Wednesday, November 04, 2009

On a related front

Oh, the bad old days when everyone was so upset with the ridiculous, error-riddled, intrusive, police-state-like "terrorst watch lists." But now that President Hopey-Changey is in office, that's all behind us, right?

Uh, not so much. From Sunday's Washington Post:
Newly released FBI data offer evidence of the broad scope and complexity of the nation's terrorist watch list, documenting a daily flood of names nominated for inclusion to the controversial list.
During the 12 months from April 2008 through March 2009, intelligence agencies proposed, on average, 1600 names a day be added to the list based on "reasonable suspicion." The FBI said that the additions may not be new people but "an alias or name variant for a previously watchlisted person." Even so, the ever-expanding list is said to contain more than 400,000 unique names and over 1 million total entries. That's something like six and a-half times the number on the list in June 2004.
Before the attacks of Sept. 11, 2001, the FBI needed initial information that a person or group was engaged in wrongdoing before it could open a preliminary investigation.

Under current practice, no such information is needed. That led [Sen. Russ] Feingold to ask how many "assessments" had been initiated and how many had led to investigations since new guidelines were put into effect in December 2008. The FBI said the answer was "sensitive" and would be provided only in classified form.
In other words, none of the public's fucking business. However,
Feingold was given brief descriptions of the types of assessments that can be undertaken: The inquiries can be opened by individual agents "proactively," meaning on his or her own or in response to a lead about a threat. Other assessments are undertaken to identify or gather information about potential targets or terrorists, to gather information to aid intelligence gathering and related to matters of foreign intelligence interest.
So you can get on the list for pretty much any damn reason at all, including some individual FBI agent thinking you're "some kinda radical." I suppose it could be worse, though:
Feingold pointed to a November 2008 Justice Department inspector general audit showing that in 2006, approximately 219,000 tips from the public led to the FBI's determination that there were 2,800 counterterrorism threats and suspicious incidents that year.
That is, more than 98.7% of such tips involved - nothing. Not even up to the level of "suspicious." But we're not paranoid, we haven't been driven to suspect strangers who "look funny" or even neighbors or co-workers who say the wrong thing, oh, no. Not at all.

One other thing:
Nine percent of those on the terrorism list, the FBI said, are also on the government's "no fly" list.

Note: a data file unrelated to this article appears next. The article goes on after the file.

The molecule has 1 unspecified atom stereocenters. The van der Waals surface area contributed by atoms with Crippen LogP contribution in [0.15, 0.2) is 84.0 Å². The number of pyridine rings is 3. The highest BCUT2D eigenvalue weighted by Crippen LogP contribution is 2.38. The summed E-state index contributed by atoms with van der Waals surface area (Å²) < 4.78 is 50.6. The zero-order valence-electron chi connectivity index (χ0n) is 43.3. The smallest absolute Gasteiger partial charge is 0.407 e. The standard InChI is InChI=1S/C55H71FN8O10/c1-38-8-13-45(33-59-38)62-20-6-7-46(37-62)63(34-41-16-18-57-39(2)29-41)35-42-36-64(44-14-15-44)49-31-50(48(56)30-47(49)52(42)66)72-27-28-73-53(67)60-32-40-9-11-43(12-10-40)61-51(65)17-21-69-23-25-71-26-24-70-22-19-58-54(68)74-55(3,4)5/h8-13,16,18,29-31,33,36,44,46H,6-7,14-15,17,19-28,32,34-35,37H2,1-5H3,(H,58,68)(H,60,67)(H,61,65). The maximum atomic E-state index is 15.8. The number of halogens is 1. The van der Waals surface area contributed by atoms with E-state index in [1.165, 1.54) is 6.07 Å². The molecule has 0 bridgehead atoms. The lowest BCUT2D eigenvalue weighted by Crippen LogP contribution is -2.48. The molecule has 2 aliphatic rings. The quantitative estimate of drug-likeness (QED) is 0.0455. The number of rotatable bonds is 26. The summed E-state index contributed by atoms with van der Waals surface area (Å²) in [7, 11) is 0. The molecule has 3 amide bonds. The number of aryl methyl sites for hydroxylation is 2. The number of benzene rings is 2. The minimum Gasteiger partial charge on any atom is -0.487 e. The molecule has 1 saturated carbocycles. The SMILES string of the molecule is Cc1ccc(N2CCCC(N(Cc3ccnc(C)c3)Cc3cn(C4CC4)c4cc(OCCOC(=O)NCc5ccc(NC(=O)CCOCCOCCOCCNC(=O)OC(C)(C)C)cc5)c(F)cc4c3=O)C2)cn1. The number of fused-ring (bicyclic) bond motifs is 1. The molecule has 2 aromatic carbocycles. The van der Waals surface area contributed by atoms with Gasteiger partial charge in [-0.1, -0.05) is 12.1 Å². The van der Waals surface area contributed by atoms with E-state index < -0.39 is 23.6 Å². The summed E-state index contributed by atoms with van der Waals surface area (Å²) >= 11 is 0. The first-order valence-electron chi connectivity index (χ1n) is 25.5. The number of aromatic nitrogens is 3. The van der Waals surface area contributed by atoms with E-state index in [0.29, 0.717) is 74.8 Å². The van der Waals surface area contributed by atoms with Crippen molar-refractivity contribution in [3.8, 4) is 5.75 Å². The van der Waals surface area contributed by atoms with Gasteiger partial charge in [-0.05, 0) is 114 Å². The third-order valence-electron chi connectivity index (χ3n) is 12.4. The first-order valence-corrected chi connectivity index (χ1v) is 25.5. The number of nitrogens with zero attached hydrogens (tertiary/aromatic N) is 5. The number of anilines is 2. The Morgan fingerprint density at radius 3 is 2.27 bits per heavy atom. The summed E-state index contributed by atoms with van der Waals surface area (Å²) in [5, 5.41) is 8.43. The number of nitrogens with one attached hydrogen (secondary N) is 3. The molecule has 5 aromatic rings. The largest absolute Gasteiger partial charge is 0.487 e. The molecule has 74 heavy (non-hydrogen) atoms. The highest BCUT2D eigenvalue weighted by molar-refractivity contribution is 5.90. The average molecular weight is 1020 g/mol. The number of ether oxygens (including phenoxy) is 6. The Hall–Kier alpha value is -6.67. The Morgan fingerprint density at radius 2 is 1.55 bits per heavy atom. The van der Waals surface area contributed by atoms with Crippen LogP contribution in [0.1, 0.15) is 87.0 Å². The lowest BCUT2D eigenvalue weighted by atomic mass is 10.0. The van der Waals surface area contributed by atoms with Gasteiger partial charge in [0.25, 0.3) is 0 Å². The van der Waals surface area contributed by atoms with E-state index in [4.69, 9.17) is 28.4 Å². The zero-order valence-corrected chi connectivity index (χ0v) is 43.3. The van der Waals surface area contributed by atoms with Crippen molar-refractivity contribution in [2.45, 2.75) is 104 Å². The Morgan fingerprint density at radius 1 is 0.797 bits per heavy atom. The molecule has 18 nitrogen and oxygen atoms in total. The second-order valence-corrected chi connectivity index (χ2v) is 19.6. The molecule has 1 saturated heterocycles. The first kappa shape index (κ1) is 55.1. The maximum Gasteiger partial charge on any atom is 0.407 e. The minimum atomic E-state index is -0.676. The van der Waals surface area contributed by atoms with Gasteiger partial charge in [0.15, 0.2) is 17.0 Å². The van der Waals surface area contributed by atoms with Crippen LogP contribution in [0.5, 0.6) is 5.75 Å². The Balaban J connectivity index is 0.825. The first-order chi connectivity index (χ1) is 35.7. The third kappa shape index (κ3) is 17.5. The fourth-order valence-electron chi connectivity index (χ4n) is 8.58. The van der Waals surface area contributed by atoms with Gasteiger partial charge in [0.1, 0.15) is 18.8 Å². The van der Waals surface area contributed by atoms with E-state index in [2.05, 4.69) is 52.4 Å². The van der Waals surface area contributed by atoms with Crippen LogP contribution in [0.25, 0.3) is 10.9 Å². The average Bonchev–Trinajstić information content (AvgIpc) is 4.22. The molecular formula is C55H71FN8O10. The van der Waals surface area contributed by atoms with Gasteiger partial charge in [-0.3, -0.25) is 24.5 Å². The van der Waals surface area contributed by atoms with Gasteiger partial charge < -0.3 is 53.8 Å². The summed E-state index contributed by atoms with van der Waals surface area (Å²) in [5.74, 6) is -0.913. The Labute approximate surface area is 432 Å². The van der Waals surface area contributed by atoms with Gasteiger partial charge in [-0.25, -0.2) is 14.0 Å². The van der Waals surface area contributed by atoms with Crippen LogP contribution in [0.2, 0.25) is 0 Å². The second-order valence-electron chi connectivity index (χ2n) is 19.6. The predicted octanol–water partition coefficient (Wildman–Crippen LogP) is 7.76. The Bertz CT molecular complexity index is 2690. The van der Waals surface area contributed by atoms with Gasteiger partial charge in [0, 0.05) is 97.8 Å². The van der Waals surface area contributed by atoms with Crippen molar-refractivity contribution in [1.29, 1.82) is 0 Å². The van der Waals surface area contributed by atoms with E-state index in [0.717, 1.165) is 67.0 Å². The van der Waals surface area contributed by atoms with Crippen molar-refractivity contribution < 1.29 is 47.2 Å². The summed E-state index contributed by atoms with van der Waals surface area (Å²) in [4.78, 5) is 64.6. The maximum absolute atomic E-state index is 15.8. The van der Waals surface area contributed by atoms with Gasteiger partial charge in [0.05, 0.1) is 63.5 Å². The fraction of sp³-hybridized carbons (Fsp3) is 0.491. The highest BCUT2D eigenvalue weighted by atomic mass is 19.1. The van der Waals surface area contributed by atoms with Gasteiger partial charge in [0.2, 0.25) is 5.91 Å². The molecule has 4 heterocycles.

Which means, unless that's a misprint or a misunderstanding (and as of Wednesday afternoon there is no correction to the online article), that 91% of those on the no-fly list are in addition to the "400,000 unique names" involved here.

Footnote, Actually It Could Be Worse Div.: The Daily Censored, a website of Project Censored, has a rundown of recent news chronicling the disturbing, even frightening, growth of the police state apparatus of the UK, including parents needing criminal background checks to supervise their own children in a public park; a nationwide tracking system of cars owned by people who have participated in demonstrations; allowing "town hall officials and civilian investigators" employed by government agencies the powers to "search homes, seize cash, freeze bank accounts and confiscate property" of minor offenders like fare dodgers; deliberately ignoring European court decisions against maintaining DNA databases of innocent people; a 1700% increase in spending on surveillance to include "giv[ing] officials access to details of every internet click made by every citizen" even though such information is inadmissible in court; and - and this is the one that got me - a new internet "game" with players "scouring thousands of CCTV cameras installed in shops, businesses and town centres across Britain looking for law-breakers," with monthly cash prizes for those who "catch the most criminals."

I used to really like traveling to the UK - I've been there seven or eight times - but now, even apart from the creepiness involved in flying anywhere and even though as a tourist who would only be there for a couple of weeks it would be extremely unlikely for any of this to affect me personally, the UK is increasingly becoming a place I just would not care to go.

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